\begin{displaymath}
\tilde\alpha= \alpha_{\rm r}(r) \frac{\sin^4\theta\cos\theta}{1+ g\vert\vec{B}^2\vert}
\end{displaymath} (6)

where g is a quenching factor, in addition to the nonlinearity given by Eq. (2).

In this connection it may be noted that there is an ongoing controversy regarding the nature and strength of $\alpha $-quenching. This is not the place to rehearse the arguments for and against "strong'' alpha-quenching; the issue is unresolved, and we use (6) as a commonly adopted nonlinearity.

We found that for values of $g \;
\raise0.3ex\hbox{$<$\kern-0.75em\raise-1.1ex\hbox{$\sim$ }}\;\hskip-2pt 0.1$ (depending somewhat on $R_\alpha $ and $P_{\rm r}$), the model continues to produce torsional oscillations and spatiotemporal fragmentation.

4.5 Robustness with respect to the Prandtl number $\mathsfsl{P_r}$

In the results obtained by CTM, the Prandtl number was taken as $P_{\rm r}=1$. In this section we study the effects of changing $P_{\rm r}$on the nature of spatiotemporal fragmentation and torsional oscillations.

Our studies show that, for our model, both spatiotemporal fragmentation and torsional oscillations persist for values of Prandtl number given by $P_{\rm r} \;
\raise0.3ex\hbox{$>$\kern-0.75em\raise-1.1ex\hbox{$\sim$ }}\;\hskip-2pt 0.4$ (depending on $R_\alpha $). Around $P_{\rm r}\approx 0.4$, however, a sudden transition seems to occur, such that below this value spatiotemporal fragmentation as well as coherent surface torsional oscillations seem to be absent.

We also made a detailed study of the magnetic field strength as well as of the magnitude of the torsional oscillations, for different values of Prandtl number $P_{\rm r}$. Figures 17 and 18 show the behaviours of the average magnetic energy and the residuals of the differential rotation, $\delta \Omega $, for fixed $R_\alpha $, for different values of Prandtl number $P_{\rm r}$. This is in agreement with the results of Küker et al. (1996), who studied solar torsional oscillations in a model with magnetic quenching of the Reynolds stresses (the "$\Lambda$-effect''), with both studies showing a linear growth of the amplitude of the torsional oscillations as a function of (small) Prandtl number. In their case the amplitudes of the torsional oscillations for $P_{\rm r} \;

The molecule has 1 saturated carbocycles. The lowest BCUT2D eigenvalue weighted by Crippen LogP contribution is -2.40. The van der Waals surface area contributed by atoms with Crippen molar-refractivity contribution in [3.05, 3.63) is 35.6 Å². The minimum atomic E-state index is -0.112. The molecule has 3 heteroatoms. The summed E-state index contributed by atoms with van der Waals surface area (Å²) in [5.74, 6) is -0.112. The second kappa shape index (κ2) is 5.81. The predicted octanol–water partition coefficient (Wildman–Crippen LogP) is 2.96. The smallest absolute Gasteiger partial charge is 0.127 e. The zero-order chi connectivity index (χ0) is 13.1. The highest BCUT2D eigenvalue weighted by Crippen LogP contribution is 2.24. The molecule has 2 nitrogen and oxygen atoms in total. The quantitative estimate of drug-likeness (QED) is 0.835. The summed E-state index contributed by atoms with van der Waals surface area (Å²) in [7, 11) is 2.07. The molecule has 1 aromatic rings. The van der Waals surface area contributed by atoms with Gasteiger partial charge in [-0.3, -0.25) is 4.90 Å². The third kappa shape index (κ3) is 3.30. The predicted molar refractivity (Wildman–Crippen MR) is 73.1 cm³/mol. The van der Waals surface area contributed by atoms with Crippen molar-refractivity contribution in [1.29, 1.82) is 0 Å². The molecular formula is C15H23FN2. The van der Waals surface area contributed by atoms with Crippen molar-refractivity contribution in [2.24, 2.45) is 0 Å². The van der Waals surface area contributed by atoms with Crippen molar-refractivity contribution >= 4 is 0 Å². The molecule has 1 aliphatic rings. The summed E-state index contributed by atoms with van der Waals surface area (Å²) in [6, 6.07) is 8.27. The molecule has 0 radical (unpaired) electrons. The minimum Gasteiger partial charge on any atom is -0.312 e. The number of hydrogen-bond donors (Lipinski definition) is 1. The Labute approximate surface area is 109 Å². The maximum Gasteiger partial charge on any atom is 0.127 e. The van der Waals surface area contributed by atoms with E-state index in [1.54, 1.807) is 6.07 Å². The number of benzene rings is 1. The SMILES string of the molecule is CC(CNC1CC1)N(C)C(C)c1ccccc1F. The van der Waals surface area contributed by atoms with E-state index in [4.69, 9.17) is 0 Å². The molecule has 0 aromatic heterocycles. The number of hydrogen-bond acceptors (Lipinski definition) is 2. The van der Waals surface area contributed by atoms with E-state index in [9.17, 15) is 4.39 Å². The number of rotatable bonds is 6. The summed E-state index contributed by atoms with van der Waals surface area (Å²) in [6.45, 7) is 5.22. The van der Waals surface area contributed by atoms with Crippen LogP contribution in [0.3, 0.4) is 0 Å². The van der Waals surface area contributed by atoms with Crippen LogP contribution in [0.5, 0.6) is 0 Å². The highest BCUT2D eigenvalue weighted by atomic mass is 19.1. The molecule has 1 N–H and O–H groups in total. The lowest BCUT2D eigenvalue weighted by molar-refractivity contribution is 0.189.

\raise0.3ex\hbox{$<$\kern-0.75em\raise-1.1ex\hbox{$\sim$ }}\;\hskip-2pt 1$ are weaker than observed, whereas in our model they are within physically more reasonable ranges, $\delta \Omega \approx 0.5$-1 nHz. However, the restriction to uniform density makes it uncertain how important these amplitude differences really are.

Finally we also studied the average magnetic energy and the maximum value of the residuals, $\delta \Omega $, as a function of $R_\alpha $for a number of cases, including a nonlinearly quenched $\alpha $, as shown in Figs. 19 and 20. The decrease in $P_{\rm r}$ results in the reduction of the average magnetic energy and the residuals, as can be seen from these figures.

  \begin{figure}
\par\includegraphics[width=8.8cm,clip]{magnetic.energy.averaged.prandlt.MDI.sin4.eps}
\end{figure} Figure 17: The average magnetic energy $E_{\rm M}$ as a function of $P_{\rm r}$. The parameter values are ${R_{\omega }}=44\,000$, $R_\alpha =-15.0$
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  \begin{figure}
\par\includegraphics[width=8.8cm,clip]{maxima.amplitude.torsional.oscillations.30.degrees.function.prandlt.eps}
\end{figure} Figure 18: The maximum of $\delta\Omega(r=0.95~R_{\odot},\theta)$ as a function of $P_{\rm r}$ when ${R_{\omega }}=44\,000$, $R_\alpha =-15.0$
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  \begin{figure}
\par\includegraphics[width=8.8cm,clip]{magnetic.energy.averaged.Calpha.other2.eps}
\par\end{figure} Figure 19: Comparison of the average magnetic energy $E_{\rm M}$ for models with $\alpha $-quenching and smaller $P_{\rm r}$. In this figure, ${R_{\omega }}=44\,000$, the continuous curve corresponds to the model with $\alpha _{\rm r} = f(r), \eta (r,\theta ) = \eta (r), P_{\rm r} =1.0$, the dot-dashed line is for the model with $\alpha $-quenching and the dashed curve for the model with $P_{\rm r} =0.5$ and no $\alpha $-quenching